Children’s needs a priority after Philippine floods

 
By Dizery Salim

GENEVA, 27 December 2011 – A week after Tropical Storm Sendong hit the Philippines, aid agencies are focusing attention on an estimated 14,000 children who make up about a third of displaced persons in evacuation centres, including those separated from their families.

Children who are left to cope with disasters on their own face a range of risks, said Anna Lindenfors, Philippine Country Director for Save the Children. That organization is one of several partners working with the UN office for disaster risk reduction, UNISDR, on the “Step Up for Disaster Risk Reduction” campaign that is currently focused on empowering children and youth.

When separated from their parents, children are often frightened, unable to find food and clean water, and are at risk of abuse, she added.

In other instances, children cannot return to school because school buildings are being used as evacuation centres. Tens of thousands of homeless villagers are sheltering in public buildings, including schools, and may remain there for between three to six months, according to the Philippine Office of Civil Defense.

The Children’s Charter, an action plan for disaster risk reduction developed by children – which UNISDR is promoting as part of its youth empowerment campaign – calls for safe and uninterrupted education at all times, as well as special protection for children before, during and after disasters.

“In times of emergency, communities are likely to prioritize needs related to people’s immediate survival and will not have the resources to address the basic need of affected school children and teachers. For this reason, forward planning to preserve a child’s right to education is one of the most valuable actions a government can take, before disasters strike. Education is key to children’s long-term opportunities and must not be interrupted,” said Margareta Wahlström, the UN’s disaster risk reduction chief.

The UN, in its response to Tropical Storm Sendong, has pledged through UNICEF – the United Nations Children’s Fund – to provide as many school-aged children as possible with continued access to safe and secure learning environments in the hardest-hit cities of Cagayan de Oro and Iligan.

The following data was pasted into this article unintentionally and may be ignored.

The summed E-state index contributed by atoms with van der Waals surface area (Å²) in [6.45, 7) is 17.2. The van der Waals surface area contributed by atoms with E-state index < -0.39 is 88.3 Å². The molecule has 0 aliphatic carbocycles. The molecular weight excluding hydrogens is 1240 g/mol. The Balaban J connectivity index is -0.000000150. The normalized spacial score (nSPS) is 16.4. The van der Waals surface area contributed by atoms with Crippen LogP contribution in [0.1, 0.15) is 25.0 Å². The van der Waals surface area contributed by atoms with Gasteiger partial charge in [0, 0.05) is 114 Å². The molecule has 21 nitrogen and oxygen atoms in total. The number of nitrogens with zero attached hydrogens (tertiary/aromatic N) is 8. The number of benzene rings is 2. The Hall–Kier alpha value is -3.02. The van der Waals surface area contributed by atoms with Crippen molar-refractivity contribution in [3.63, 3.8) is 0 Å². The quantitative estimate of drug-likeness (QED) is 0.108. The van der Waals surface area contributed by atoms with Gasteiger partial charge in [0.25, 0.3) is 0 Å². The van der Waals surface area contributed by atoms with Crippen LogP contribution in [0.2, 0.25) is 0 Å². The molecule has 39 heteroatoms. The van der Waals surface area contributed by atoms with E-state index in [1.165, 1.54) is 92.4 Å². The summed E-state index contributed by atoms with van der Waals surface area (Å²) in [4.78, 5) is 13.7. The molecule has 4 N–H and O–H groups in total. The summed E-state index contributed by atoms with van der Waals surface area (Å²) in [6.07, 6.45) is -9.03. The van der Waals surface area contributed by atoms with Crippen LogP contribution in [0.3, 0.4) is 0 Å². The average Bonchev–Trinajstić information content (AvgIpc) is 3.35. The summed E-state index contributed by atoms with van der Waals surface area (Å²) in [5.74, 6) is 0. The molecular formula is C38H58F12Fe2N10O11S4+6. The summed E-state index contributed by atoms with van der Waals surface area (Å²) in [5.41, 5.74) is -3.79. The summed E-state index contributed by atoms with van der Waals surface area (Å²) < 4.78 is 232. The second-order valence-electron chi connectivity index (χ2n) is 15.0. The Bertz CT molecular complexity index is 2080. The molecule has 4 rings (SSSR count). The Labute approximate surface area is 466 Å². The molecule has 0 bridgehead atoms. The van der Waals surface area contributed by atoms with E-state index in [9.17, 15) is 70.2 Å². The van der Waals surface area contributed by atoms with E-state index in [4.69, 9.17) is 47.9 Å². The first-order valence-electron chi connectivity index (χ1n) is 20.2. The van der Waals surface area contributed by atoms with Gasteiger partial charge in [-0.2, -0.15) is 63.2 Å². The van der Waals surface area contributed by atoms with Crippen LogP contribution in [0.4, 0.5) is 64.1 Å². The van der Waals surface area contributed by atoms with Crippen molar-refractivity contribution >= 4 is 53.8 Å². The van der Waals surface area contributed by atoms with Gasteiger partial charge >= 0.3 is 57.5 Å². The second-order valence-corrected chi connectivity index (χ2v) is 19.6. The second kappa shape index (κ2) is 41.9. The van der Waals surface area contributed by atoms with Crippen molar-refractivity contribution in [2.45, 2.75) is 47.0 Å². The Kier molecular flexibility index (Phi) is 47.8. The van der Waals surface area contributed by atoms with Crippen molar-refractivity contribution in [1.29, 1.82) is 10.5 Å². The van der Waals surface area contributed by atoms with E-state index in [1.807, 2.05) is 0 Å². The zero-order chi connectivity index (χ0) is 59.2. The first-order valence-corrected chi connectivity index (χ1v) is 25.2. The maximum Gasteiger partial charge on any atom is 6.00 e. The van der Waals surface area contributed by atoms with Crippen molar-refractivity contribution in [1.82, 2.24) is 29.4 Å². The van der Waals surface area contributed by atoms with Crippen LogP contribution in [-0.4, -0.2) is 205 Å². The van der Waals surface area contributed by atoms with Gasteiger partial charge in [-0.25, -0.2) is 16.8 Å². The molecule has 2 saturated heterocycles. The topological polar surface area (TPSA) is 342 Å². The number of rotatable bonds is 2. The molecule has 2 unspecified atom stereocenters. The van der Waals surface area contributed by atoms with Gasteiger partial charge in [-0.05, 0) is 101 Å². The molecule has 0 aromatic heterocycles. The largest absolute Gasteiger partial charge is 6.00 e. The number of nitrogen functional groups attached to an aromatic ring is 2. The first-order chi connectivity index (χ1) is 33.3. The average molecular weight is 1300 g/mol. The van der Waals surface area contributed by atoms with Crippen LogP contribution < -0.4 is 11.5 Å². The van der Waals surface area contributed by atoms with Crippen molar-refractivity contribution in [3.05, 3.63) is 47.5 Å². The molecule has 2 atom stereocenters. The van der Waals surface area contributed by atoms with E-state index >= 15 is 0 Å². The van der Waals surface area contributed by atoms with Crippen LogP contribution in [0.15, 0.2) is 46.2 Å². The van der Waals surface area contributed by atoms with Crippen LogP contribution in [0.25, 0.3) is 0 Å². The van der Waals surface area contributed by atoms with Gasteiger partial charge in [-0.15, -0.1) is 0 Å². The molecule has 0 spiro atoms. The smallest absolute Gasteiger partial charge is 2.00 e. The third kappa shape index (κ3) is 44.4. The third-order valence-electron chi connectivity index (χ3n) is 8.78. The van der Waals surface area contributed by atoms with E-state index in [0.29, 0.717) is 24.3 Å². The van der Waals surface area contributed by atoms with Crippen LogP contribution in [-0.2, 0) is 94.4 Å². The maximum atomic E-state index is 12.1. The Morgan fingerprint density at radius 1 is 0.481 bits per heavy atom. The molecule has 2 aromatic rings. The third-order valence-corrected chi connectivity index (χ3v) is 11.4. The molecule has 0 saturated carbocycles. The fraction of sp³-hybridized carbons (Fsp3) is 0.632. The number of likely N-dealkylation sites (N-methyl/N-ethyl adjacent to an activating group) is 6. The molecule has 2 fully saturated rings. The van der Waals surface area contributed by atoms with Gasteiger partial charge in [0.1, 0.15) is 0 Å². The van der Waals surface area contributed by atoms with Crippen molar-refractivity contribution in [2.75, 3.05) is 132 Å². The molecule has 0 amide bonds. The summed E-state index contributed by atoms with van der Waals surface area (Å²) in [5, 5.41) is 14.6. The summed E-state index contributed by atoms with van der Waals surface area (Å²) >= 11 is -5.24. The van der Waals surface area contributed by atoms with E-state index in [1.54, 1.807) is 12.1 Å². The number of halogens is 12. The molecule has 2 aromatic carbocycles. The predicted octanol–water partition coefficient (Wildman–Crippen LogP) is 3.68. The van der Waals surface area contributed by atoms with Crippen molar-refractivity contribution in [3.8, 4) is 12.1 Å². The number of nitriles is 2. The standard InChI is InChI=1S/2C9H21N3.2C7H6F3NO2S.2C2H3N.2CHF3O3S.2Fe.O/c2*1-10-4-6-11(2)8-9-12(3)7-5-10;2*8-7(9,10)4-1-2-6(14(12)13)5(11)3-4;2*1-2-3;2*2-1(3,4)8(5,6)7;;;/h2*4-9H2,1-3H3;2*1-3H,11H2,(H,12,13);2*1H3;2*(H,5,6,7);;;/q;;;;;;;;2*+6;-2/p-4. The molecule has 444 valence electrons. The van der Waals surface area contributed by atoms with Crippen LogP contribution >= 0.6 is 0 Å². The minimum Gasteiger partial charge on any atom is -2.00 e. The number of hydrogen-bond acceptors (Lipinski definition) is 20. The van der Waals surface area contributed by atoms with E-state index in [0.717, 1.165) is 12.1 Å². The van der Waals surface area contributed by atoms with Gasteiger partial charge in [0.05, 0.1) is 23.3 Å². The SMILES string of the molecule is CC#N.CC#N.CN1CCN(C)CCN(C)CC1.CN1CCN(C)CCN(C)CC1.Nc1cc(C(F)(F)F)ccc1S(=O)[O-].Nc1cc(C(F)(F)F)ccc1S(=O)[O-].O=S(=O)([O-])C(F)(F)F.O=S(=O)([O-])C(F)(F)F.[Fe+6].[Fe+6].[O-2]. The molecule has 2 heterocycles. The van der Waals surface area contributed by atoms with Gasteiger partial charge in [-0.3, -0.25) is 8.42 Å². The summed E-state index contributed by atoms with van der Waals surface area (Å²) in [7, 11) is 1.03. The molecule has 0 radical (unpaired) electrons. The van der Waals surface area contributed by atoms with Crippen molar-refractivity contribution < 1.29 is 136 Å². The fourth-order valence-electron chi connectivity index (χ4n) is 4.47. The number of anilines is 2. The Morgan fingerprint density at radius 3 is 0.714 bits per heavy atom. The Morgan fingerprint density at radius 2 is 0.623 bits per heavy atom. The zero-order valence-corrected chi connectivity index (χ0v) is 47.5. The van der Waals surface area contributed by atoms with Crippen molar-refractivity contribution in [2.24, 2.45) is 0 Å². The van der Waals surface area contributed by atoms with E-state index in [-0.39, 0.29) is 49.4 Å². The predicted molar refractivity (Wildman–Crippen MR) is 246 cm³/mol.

In total, the UN's newly revised Humanitarian Action Plan for the flood-affected Mindanao calls for $28.5 million to conduct relief and rehabilitation efforts for the next three months. Of that amount, $354,000 will be devoted to helping severely affected schoolchildren in specially targeted communities, to establish secure places of learning, and to replace damaged or lost learning material.

Observers say losses caused by Tropical Storm Sendong are particularly severe because it swept across towns and villages not normally hit by big storms. Three rivers – the Cagayan, Agus and Mandulog Rivers – rose rapidly in the early hours of 17 December, reaching over 3 meters in less than an hour in some areas, drowning some people in their sleep while others were forced to climb atop their homes for safety.

After the storm, local communities and authorities reacted quickly to launch search and rescue operations and to provide immediate relief assistance.

The Danish Government, one of several nations that has contributed funds to support the Philippine Government’s emergency relief activities, has said that its aid will be followed up with awareness raising on disaster risks associated with deforestation in watersheds. In February, President Aquino banned logging in the region following previous flooding deaths that experts say were caused by deforestation and soil erosion.

Regional Platforms for Disaster Risk Reduction take place from Africa to the Pacific Regional Platforms for Disaster Risk Reduction take place from Africa to the Pacific.
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